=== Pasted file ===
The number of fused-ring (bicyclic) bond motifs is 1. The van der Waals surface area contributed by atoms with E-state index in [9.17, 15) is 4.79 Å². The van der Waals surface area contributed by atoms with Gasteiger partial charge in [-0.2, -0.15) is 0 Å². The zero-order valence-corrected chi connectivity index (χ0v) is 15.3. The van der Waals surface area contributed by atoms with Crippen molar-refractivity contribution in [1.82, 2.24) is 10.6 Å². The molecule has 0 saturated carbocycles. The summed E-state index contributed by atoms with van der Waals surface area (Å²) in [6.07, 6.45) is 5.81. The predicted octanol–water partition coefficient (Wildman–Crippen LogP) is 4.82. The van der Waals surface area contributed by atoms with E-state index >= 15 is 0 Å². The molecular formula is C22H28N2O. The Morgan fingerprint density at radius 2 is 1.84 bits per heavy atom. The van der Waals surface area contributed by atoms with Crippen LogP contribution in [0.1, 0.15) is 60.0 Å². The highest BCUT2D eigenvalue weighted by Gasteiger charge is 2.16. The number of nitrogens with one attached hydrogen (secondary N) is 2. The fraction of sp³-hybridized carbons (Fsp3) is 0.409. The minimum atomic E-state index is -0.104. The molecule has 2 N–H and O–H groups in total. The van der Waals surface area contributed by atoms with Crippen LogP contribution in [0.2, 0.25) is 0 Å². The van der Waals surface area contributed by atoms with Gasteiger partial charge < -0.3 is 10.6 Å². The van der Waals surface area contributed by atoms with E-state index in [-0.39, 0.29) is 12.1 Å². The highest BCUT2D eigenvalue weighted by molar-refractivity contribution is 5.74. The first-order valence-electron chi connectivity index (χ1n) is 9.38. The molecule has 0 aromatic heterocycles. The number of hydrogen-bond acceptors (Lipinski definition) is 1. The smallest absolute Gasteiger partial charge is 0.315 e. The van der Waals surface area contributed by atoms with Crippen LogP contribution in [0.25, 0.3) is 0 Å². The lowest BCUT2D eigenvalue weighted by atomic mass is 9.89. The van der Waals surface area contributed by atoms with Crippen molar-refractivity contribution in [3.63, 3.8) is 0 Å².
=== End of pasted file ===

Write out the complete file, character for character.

The number of fused-ring (bicyclic) bond motifs is 1. The van der Waals surface area contributed by atoms with E-state index in [9.17, 15) is 4.79 Å². The van der Waals surface area contributed by atoms with Gasteiger partial charge in [-0.2, -0.15) is 0 Å². The zero-order valence-corrected chi connectivity index (χ0v) is 15.3. The van der Waals surface area contributed by atoms with Crippen molar-refractivity contribution in [1.82, 2.24) is 10.6 Å². The molecule has 0 saturated carbocycles. The summed E-state index contributed by atoms with van der Waals surface area (Å²) in [6.07, 6.45) is 5.81. The predicted octanol–water partition coefficient (Wildman–Crippen LogP) is 4.82. The van der Waals surface area contributed by atoms with E-state index >= 15 is 0 Å². The molecular formula is C22H28N2O. The Morgan fingerprint density at radius 2 is 1.84 bits per heavy atom. The van der Waals surface area contributed by atoms with Crippen LogP contribution in [0.1, 0.15) is 60.0 Å². The highest BCUT2D eigenvalue weighted by Gasteiger charge is 2.16. The number of nitrogens with one attached hydrogen (secondary N) is 2. The fraction of sp³-hybridized carbons (Fsp3) is 0.409. The minimum atomic E-state index is -0.104. The molecule has 2 N–H and O–H groups in total. The van der Waals surface area contributed by atoms with Crippen LogP contribution in [0.2, 0.25) is 0 Å². The van der Waals surface area contributed by atoms with Gasteiger partial charge < -0.3 is 10.6 Å². The van der Waals surface area contributed by atoms with E-state index in [-0.39, 0.29) is 12.1 Å². The highest BCUT2D eigenvalue weighted by molar-refractivity contribution is 5.74. The first-order valence-electron chi connectivity index (χ1n) is 9.38. The molecule has 0 aromatic heterocycles. The number of hydrogen-bond acceptors (Lipinski definition) is 1. The smallest absolute Gasteiger partial charge is 0.315 e. The van der Waals surface area contributed by atoms with Crippen LogP contribution in [0.25, 0.3) is 0 Å². The lowest BCUT2D eigenvalue weighted by atomic mass is 9.89. The van der Waals surface area contributed by atoms with Crippen molar-refractivity contribution in [3.63, 3.8) is 0 Å².